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Calling all Stressed Teachers


It seems that many career paths are going the same way. Staff are overworked and underpaid with high expectations and limited support. Teaching is no different.

The Guardian reports that over a quarter of teachers have left the profession since 2011, and TES tells us that three quarters of trained teachers leave within their first four years of teaching. It’s madness. Unfortunately, it doesn’t look like there is going to be any quick fixes and despite battles in Parliament the ‘teachers get all those holidays’ attitude still remains. So, teachers, how do we turn that frown upside down?

The more I talk to other teachers the more they are starting to admit they have reached out to their Doctor in a desperate attempt for a quick fix. All they want is to find something to help get them through the working week. I cannot believe some of the things teachers regard as a normal feature of their working week. The fact we are starting to talk about these feelings is excellent, partly because our mental health is incredibly important but also that talking and sharing reassures us we are not alone.

Big policy changes do not happen overnight but taking baby steps for ourselves can make our coping goals accessible and achievable. We wouldn’t set our children a target they couldn’t achieve so why do it to ourselves?

Below I have listed five things that we can do without having to panic about the time lost marking books or filling in paperwork. These are five small baby steps in the right direction.

Switch Media

Before you go to bed put your phone face down and pick up a book. Even if you only read this book for ten minutes! We all know the research about engaging with our phones. It keeps you connected….connected to your emails, concerns, worries, other moaning teachers. By putting your phone away even for a small amount of time you could help yourself through a potentially sleepless night.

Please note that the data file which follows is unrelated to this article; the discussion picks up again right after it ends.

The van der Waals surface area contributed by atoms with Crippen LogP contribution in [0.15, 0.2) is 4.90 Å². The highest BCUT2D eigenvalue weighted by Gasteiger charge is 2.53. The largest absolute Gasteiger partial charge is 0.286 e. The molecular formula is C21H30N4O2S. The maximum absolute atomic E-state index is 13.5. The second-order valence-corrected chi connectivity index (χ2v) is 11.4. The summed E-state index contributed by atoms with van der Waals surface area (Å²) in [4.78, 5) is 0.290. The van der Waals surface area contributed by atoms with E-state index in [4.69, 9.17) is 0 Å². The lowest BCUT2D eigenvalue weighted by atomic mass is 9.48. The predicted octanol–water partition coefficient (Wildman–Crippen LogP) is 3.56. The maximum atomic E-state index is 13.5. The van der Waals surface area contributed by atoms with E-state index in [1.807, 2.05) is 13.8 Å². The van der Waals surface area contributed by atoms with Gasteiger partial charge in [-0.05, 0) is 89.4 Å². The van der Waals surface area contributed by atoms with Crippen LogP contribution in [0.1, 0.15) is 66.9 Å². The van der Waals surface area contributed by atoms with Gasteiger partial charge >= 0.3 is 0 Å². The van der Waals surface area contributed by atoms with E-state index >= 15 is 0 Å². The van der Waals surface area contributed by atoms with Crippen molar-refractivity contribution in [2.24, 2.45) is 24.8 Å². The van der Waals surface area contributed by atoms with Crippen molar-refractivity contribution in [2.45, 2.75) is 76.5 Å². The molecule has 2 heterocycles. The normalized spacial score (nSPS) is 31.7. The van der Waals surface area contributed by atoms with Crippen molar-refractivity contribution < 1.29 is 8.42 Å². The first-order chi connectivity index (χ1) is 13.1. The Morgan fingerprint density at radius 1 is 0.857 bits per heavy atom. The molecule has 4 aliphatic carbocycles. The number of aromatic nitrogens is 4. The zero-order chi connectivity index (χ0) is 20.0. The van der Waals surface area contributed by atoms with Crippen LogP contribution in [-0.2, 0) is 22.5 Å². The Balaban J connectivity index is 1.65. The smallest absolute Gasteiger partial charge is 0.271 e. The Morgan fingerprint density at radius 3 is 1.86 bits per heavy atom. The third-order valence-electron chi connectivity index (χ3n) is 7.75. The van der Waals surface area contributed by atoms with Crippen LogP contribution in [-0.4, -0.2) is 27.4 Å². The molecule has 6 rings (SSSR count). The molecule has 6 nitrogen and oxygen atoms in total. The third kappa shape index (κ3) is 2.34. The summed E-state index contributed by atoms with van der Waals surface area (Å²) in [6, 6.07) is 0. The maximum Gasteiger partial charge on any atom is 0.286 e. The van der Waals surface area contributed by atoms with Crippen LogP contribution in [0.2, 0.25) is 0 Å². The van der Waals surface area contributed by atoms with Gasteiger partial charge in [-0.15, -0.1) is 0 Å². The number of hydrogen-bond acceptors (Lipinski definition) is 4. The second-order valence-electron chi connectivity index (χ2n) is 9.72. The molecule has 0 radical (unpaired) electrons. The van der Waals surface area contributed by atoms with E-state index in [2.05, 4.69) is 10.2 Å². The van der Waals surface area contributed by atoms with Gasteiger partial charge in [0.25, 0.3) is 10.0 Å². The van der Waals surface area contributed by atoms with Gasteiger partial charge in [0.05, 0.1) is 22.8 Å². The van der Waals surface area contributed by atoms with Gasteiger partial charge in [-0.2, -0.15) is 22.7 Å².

Stretch it Out

I cannot begin to tell you the amount of times I have declared that next week I will start a class or join a gym or try to have a bigger social life. Then the day comes and I need someone to pass me a paper bag as I attempt not to pass out under the never ending to do list. By completing some simple stretches you will start to ease the tension whether the cause is leaning over smaller children our tensing as you hold your tongue during another staff meeting that could have been an email. Sites like Favosity have a few options like these:

Eat

Eat a dinner…the whole thing… without being interrupted or sneezed on! My partner thought this was a little too obvious but only a teacher truly knows the level of interruptions that take place during a break time. I am convinced that the children can, in fact, sense your bum hit a seat and feel it should not be allowed. We are all guilty of not looking after our body especially if you live alone. You’ll end up ill and that really will mess up your working week.

Find a Favourite Website

Find something that isn’t work related and hold onto it with both hands. A website can be accessed in several places and if it keeps you interested it will help your mind focus on something that doesn’t need laminating or highlighting. Personally, I love to keep up with the personal stories here on PositivityGuides but sites such as Post Secret or the New Scientist will give you something to think about. Challenge yourself after all you manage teaching everyday.

Take Pride in your Personal Life

As a teacher it is expected that you work a great deal in your own time. The result is a feeling of guilt when you’ve had a great weekend or half term. Don’t play it down talk about it. The only way change will occur in teaching is if teachers start to push a new mind set. Why should you feel guilty – it was your time. You would be amazed who will chat to you within a couple of weeks about their fun weekend. It ends up making you closer as a team and reminds you all that you are allowed a life.

By Sophie

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